Introducing Virgin Buildings, capturing iconic Virgin moments in a new generation of ultra-green skyscrapers. Watch the video below to find out what Virgin Buildings is all about…

From a spaceship design in Sydney, to a plane design in London; from a balloon design in New York, to a kiteboard design in Cape Town; these extraordinary Virgin Buildings will positively change the landscape for the environment, architecture and cities around the world.

In addition to the striking designs, Virgin Buildings will feature renewable and recycled materials and cutting edge environmental considerations. 

They’ll collect and recycle 100% of their water, using some of this for novel heating and cooling systems, as well as vertical gardens to grow food in the buildings. 

 

Some of the buildings will even rotate to change how they interact with the sun.

 

Flexibility and maximising space considered throughout the buildings too, every single floor is built in a modular way, so walls can contract or expand. If you want a bigger kitchen, we can make a bigger kitchen!


As Tim Fox, Head of Environment and Energy at the Institution of Mechanical Engineers, notes, making the buildings we live and work in better for people and the planet is of great importance. The use of energy to power the buildings we live and work in accounts for 8% of global greenhouse gas emissions annually. 50% of us already live in cities, this will rise to 70% in the next few decades, and so removing these emissions could create gigaton scale carbon savings this century.

After these first Virgin Buildings, we are working on taking a unique Tubular Bells design into space. Why not become the first company to put a hotel on the moon?

Peter Boyd explains how the Carbon War Room, who are working with businesses to reduce carbon emissions at gigaton scale, are already focusing on the buildings sector, innovating the market instruments to fund retrofitting existing structures as well as constructing new energy efficient buildings.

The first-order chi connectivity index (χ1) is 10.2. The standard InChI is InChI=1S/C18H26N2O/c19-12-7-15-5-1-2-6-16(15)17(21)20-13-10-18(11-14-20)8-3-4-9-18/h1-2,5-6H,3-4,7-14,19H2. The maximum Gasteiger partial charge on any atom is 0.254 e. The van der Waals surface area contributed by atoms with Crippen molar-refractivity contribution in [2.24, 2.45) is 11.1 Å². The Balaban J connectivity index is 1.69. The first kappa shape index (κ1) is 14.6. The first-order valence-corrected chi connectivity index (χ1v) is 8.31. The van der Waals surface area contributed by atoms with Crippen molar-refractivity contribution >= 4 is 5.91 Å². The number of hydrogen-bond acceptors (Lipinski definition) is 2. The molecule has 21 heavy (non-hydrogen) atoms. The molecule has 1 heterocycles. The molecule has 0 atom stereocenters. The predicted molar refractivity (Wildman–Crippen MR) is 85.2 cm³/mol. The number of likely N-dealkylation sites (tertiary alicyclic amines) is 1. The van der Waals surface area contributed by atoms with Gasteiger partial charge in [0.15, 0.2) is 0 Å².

Professor Brian Cox shared his expertise with us too: “The physics of creating rotating buildings in dense metropolises should not be underestimated, and efforts to source more of our primary energy from the sun – and put sustainable hotels on the moon - should be applauded.”

Many of Virgin’s buildings today, including Virgin Galactic’s Space Terminal at Spaceport America, Virgin America at Terminal 2 in San Francisco airport, our new Virgin Hotels, Virgin Money Lounges and Virgin Management head office all incorporate best in class environmental standards.

 

At home on Necker, we are well on the way to making it the most renewable island in the Caribbean, as part of the 10 Island Challenge.

It’s really exciting to see what we can achieve with this new generation of Virgin Buildings. To find out more, head over to the Carbon War Room.

 

Video by Bloom Studio and Thousand Yard Films.

 

Get personalised content recommendations based on your Facebook Likes

Connect with Facebook

You are logged in with Facebook

facebook profile image

Connecting...
log out